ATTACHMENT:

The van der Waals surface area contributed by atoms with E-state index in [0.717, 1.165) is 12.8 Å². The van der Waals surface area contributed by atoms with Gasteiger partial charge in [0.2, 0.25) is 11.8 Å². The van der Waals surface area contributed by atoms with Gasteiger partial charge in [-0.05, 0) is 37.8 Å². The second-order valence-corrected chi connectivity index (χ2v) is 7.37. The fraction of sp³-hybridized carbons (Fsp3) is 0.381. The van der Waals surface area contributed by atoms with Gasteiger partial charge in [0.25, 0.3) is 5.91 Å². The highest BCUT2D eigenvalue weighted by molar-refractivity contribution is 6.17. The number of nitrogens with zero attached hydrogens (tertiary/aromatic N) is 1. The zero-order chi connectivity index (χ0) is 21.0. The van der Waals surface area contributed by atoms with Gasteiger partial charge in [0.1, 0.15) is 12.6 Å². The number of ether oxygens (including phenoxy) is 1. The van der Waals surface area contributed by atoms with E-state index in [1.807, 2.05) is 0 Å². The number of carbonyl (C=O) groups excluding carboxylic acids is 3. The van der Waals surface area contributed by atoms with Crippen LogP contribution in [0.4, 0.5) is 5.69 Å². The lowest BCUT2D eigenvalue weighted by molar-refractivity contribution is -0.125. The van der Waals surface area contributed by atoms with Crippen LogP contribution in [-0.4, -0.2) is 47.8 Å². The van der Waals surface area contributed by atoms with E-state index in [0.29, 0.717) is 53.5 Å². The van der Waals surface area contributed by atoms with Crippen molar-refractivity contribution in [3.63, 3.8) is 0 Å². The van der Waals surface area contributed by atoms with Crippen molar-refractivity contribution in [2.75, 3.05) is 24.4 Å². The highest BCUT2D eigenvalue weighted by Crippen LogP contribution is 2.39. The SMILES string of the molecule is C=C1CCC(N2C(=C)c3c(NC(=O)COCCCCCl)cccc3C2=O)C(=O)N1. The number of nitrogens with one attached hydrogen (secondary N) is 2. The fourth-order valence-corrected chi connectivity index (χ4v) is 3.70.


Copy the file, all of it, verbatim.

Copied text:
The van der Waals surface area contributed by atoms with E-state index in [0.717, 1.165) is 12.8 Å². The van der Waals surface area contributed by atoms with Gasteiger partial charge in [0.2, 0.25) is 11.8 Å². The van der Waals surface area contributed by atoms with Gasteiger partial charge in [-0.05, 0) is 37.8 Å². The second-order valence-corrected chi connectivity index (χ2v) is 7.37. The fraction of sp³-hybridized carbons (Fsp3) is 0.381. The van der Waals surface area contributed by atoms with Gasteiger partial charge in [0.25, 0.3) is 5.91 Å². The highest BCUT2D eigenvalue weighted by molar-refractivity contribution is 6.17. The number of nitrogens with zero attached hydrogens (tertiary/aromatic N) is 1. The zero-order chi connectivity index (χ0) is 21.0. The van der Waals surface area contributed by atoms with Gasteiger partial charge in [0.1, 0.15) is 12.6 Å². The number of ether oxygens (including phenoxy) is 1. The van der Waals surface area contributed by atoms with E-state index in [1.807, 2.05) is 0 Å². The number of carbonyl (C=O) groups excluding carboxylic acids is 3. The van der Waals surface area contributed by atoms with Crippen LogP contribution in [0.4, 0.5) is 5.69 Å². The lowest BCUT2D eigenvalue weighted by molar-refractivity contribution is -0.125. The van der Waals surface area contributed by atoms with Crippen LogP contribution in [-0.4, -0.2) is 47.8 Å². The van der Waals surface area contributed by atoms with E-state index in [0.29, 0.717) is 53.5 Å². The van der Waals surface area contributed by atoms with Crippen molar-refractivity contribution in [3.63, 3.8) is 0 Å². The van der Waals surface area contributed by atoms with Crippen molar-refractivity contribution in [2.75, 3.05) is 24.4 Å². The highest BCUT2D eigenvalue weighted by Crippen LogP contribution is 2.39. The SMILES string of the molecule is C=C1CCC(N2C(=C)c3c(NC(=O)COCCCCCl)cccc3C2=O)C(=O)N1. The number of nitrogens with one attached hydrogen (secondary N) is 2. The fourth-order valence-corrected chi connectivity index (χ4v) is 3.70.